In reading a shareholder report, a person adopts a certain frame of mind: that of investor.
Their definition, as well as Miller's (1984) influential definition of genre as "social action," applies well to this study's overarching genre: the shareholder report.
The shareholder report is a means of enacting the reciprocal relationship between the individual investor and the investment company.
financial statements, notes to financial statements, financial highlights, largest-holdings list, mountain charts of returns, Of course, in other contexts, many of these discourse categories are genres in their own rights; here, they are subgenres only in the sense of their embedding within an overarching genre, the shareholder report.
The shareholder report can be read in hundreds, and in some cases, thousands of possible permutations.
This study analyzed shareholder reports of equity mutual funds whose total returns were high in absolute terms, but low in relative terms.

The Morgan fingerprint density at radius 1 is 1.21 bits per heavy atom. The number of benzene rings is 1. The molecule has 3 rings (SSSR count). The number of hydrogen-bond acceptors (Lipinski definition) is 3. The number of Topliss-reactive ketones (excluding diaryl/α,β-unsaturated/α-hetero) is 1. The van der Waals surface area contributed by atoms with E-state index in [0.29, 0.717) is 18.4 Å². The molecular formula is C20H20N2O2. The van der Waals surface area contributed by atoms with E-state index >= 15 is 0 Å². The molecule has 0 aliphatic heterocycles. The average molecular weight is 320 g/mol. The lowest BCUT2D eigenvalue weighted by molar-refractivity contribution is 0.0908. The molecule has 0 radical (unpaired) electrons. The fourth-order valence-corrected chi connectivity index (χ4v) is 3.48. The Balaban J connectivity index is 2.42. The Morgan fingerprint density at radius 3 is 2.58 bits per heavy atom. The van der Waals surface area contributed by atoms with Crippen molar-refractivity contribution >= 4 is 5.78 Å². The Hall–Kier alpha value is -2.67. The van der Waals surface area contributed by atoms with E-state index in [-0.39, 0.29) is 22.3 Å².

The study sought to achieve this goal by analyzing shareholder reports of equity mutual funds whose total returns were high in absolute terms compared to historical norms, but low in relative terms compared to those of competing funds.
The shareholder reports I studied use neither an inductive nor a deductive structure but instead create a hyperstructure that engages readers as comakers of a story.
This process occurs for all kinds of stories, including stories about the investment year as r ecounted in shareholder reports.
Theories espoused by Chatman and Bal apply to this study and to business communication more broadly by illuminating the relationship between events, such as economic changes and management decision making, and the narrative accounts of those events, such as shareholder reports.
In the case of shareholder reports, then, phenomenology suggests that audience analysis involves understanding how the reader is depicted in and interacts with the text.